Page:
- Capitalism and Alternatives -

Should we be constrained by the notion of social conditioning?

Posted by: Sloopy on March 04, 19100 at 12:32:06:

In Reply to: Behaviorism posted by Barry Stoller on March 02, 19100 at 11:10:37:

Barry : I will, however, voice an objection regarding your dismissal of behaviorism and your adoption of internalized conditioners.

Sloopy: This could be an example of two different roads leading to the same destination. For my part, I am rejecting moral codes and "human nature" yet resist dismissing entirely the notion of our species having a conscience--an innate notion of 'fairness.' Then, on the second level, I am talking about how inquiry should proceed. Should we be constrained by the notion of social conditioning? Can we attribute some behaviors to the nature of the organism, and if so what?

Our discussion has taken on the dimensions of discussing the existence or non-existence of God. There really ain't no end to it. So now we have to examine the POLITICAL dimensions of the discussion IN ITS CONTEXT. That is, how it relates to the political tenor of the times.

On this point, I'd like to bring your attention to a book by Dorothty Nelkin and M.Susan Lindee "The DNA Mystique: The Gene as a Cultural Icon" (1995). Very quickly, this book deals with the fact that today's popular culture is positively giddy with genes and destiny and what this cultural pre-occupation means to society as a whole. You've pointed out the political consequences which the notions of destiny have, and I agree with what you've said. As I said, I don't agree that Behaviorism is an espistemic totality, nor do I think it generative as far as attaining a greater understanding of human language, or the human mind. But for the time being , my positions have ZERO political significance, so I'd like to drop it.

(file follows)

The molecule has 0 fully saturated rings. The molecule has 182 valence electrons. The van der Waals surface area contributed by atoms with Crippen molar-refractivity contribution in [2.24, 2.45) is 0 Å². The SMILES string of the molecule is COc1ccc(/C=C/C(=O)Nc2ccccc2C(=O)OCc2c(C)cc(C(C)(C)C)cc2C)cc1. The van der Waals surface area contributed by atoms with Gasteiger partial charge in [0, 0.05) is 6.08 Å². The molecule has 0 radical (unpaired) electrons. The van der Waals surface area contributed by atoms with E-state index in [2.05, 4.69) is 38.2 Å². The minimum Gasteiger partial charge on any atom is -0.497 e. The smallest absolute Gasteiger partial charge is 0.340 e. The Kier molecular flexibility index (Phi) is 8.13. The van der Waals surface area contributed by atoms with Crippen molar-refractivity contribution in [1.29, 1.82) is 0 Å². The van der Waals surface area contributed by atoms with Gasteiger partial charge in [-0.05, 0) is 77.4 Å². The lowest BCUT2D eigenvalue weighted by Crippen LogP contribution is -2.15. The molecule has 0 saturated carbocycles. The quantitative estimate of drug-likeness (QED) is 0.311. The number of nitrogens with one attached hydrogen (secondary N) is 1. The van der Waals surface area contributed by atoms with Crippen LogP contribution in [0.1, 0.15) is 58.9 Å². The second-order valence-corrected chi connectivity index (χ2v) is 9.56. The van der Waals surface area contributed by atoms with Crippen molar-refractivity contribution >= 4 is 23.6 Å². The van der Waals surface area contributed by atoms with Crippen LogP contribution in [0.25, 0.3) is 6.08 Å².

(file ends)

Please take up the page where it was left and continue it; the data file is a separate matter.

Barry: Put another way: you say the conscience (or ego) moves the behavior

Sloopy: No, no. In Freudian terms, the conscience would be more parallel to the superego, but I don't want to be limited to this model.

More Sloopy: I didn't say this. I said we have a conscience which connects us with the past, present and future. It's a big difference between that and saying that it moves behavior. I'm talking about that omnipresent "should"--I think with capitalist/industralism, we've lost something. I think that we can keep our industralism, but we need to lose the capitalism.

Barry:@And I think a mediating force can be conceptualized as a conscience but I say that behavior results from the consequences of past behavior. To note that sentient beings narrate and adjudge these consequences changes nothing of my claim.
Furthermore, as a man of the left, you may appreciate the idea that people must alter their environments in order to better their lives (the behaviorist AND Marxist prime directive) instead of the idea that in order to better their lives people must change themselves (the capitalist position).

Sloopy: Agreed. It's just that I'd like to see a communist rhetoric animated by the notion that cooperation and mutual aid are the natural inclinations of our species.

As Marc Richelle observed: (Good, but snipped. Curious readers can see Barry's post above)

More Barry: And as a final aside: Have the Freudian mechanisms been anything but a substitution for the very 'human nature' claim on absolute values you soundly reject? Let us not forget Freud's ruling class orientation, especially his comments on socialism in Civilization and Its Discontents...

Sloopy: Freud's concepts have made their way into common language to such an extent that one can refer to them without accepting the whole of what is Freudianism. Similarly, you can say the words "introvert" and "extrovert" without ascribing to the whole of Carl Jung's philosophy. (Although his work in astrology is fascinating. Are you an Aries, Barry?)

So, I was under the impression that I could use the words id, ego and super-ego and id without fear or consequence. If that's not true, let me know and I'll make the appropriate adjustments. (Freud's a can o'worms, Barry, Can we leave it shut?)

Thanks for an interesting debate,


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